Ask your Members of Congress to Co-Sponsor the EMPOWER Care Act Today!


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This action alert was developed with content provided by the Consortium for Citizens with Disabilities (CCD).

Alert updated March 16, 2018.

How to Get Disability Assistance for Chronic Lupus

February 7, 2018 | Andrew Mathis, Mathis & Mathis Disability Advocates

Most people don’t understand what it’s like to have lupus. It’s a debilitating disease with complicated symptoms that can change and worsen over time.

If you — or someone close to you — experiences lupus effects severe enough to make working impossible, there is an avenue for financial relief: Social Security Disability benefits.

Social Security is famous for providing retirement benefits. But in the event that health problems force you out of work before you reach retirement age, Social Security also has disability programs that act as a form of insurance.

These programs provide monthly checks and qualify you for government-run medical insurance through Medicare or Medicaid.

Winning those benefits, however, is hard.

As a professional disability advocate, I see the challenges people face with lupus — and with being denied disability benefits — all the time.

But with a serious condition like lupus, a carefully built application can secure your benefits and help you maintain your financial independence.

In this post, I’ll explain how Social Security approaches lupus as a qualifying disability.


What is Chronic Lupus?

The Lupus Foundation of America defines lupus as a chronic autoimmune disease that can damage any part of your body –– skin, joints, and organs –– affecting 5 million people worldwide, with more than 16,000 new cases reported each year.

“Chronic” means the signs and symptoms last longer than six weeks and often for years.

With the right medical care, the Lupus Foundation says, most people with lupus can lead a full life.

But severe cases of lupus can become a disability. Lupus can even be fatal.

Common symptoms, according to the Lupus Foundation, include:

  • Extreme fatigue
  • Headaches
  • Painful or swollen joints
  • Fever
  • Anemia
  • Swelling
  • Pain in chest on deep breathing (pleurisy)
  • Sensitivity to sun or light
  • Hair loss
  • Abnormal blood clotting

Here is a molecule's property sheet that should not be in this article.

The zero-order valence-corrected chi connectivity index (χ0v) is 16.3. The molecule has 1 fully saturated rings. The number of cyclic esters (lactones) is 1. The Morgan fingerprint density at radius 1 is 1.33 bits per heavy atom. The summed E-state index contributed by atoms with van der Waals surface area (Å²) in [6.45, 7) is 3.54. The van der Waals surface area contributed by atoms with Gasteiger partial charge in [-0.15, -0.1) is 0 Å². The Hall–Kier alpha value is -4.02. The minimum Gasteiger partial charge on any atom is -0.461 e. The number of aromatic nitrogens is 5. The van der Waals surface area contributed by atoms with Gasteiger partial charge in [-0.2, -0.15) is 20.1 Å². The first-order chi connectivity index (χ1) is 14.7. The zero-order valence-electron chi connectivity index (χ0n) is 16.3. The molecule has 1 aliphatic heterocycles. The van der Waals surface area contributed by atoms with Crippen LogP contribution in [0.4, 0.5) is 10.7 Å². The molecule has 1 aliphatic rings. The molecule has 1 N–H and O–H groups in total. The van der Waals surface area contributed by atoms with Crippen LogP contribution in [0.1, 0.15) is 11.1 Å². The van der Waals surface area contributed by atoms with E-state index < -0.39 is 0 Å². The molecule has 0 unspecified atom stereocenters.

How Lupus Qualifies for Social Security Disability

Social Security maintains a list of official qualifying diseases, called its “Blue Book,” and lupus is included on the list.

For Social Security’s purposes, lupus qualifies as a disability when it meets these conditions:

  • It involves two or more organs or body systems.
  • It includes at least two major signs or symptoms, such as severe fatigue, fever, malaise, and involuntary weight loss.


If lupus symptoms occur repeatedly, the disease qualifies as a disability when it causes these limitations:

  • Limitation of daily living activities
  • Limitation of social functioning
  • Limitation in completing tasks in a timely manner because of problems with concentration, persistence, or pace


Social Security also has rules that apply to every kind of disability:

  • You must be unable to continue in past work.
  • You must be unable to adjust to other work.
  • Your condition must be expected to last at least a year.


Why is it Hard to Win Social Security Disability Benefits?

The Social Security Administration is grappling with years of cuts to the resources it needs to run its programs. It also faces political pressure to avoid granting benefits to anyone who doesn’t deserve them.

So applying for disability benefits is complicated and confusing, filled with long forms and thousands of rules, regulations, and procedures.

In recent years, Social Security and other observers — including me — have reported that most people get denied when they first apply. As many as two-thirds of initial applications for disability benefits get turned down.

When you’re denied, your next step is to appeal. A key step in appealing is going to a hearing with a Social Security administrative law judge. But, as many news reports have shown, Social Security has a backlog of more than 1 million people waiting for hearings. The wait can last more than a year.

A condition like lupus comes with particular challenges in convincing your claims examiner that your health problems are severe enough to warrant benefits.

Lupus has a wide variety of symptoms. Many of them— like fatigue — are difficult for someone else to observe. The symptoms change over time.

But if you have lupus and Social Security denies your application for benefits, you should appeal. Appeals are often when people succeed at winning benefits.

You can get help with your appeal from a professional Social Security Disability advocate. This is what we do at my firm in the Washington, D.C. area.

Most professional advocates will provide a free initial consultation on your case. And most only charge a fee when you win benefits.

Experienced advocates deals with the Social Security system every day. They know how to build your appeal to give you the best chance of winning benefits, including gathering all-important medical evidence.


What Medical Evidence Do You Need?

Social Security calls medical evidence the “cornerstone” for proving a disability application.

The most important evidence you can provide comes from medical professionals who treated you for your impairment.

Hold on to all of your medical records from treatment for lupus. You’ll need these records for your application or appeal. A professional advocate can also help you gather all the evidence you need.

Social Security looks for evidence of these main points:

  • Existence of impairment, including the “objective medical evidence” that you have an impairment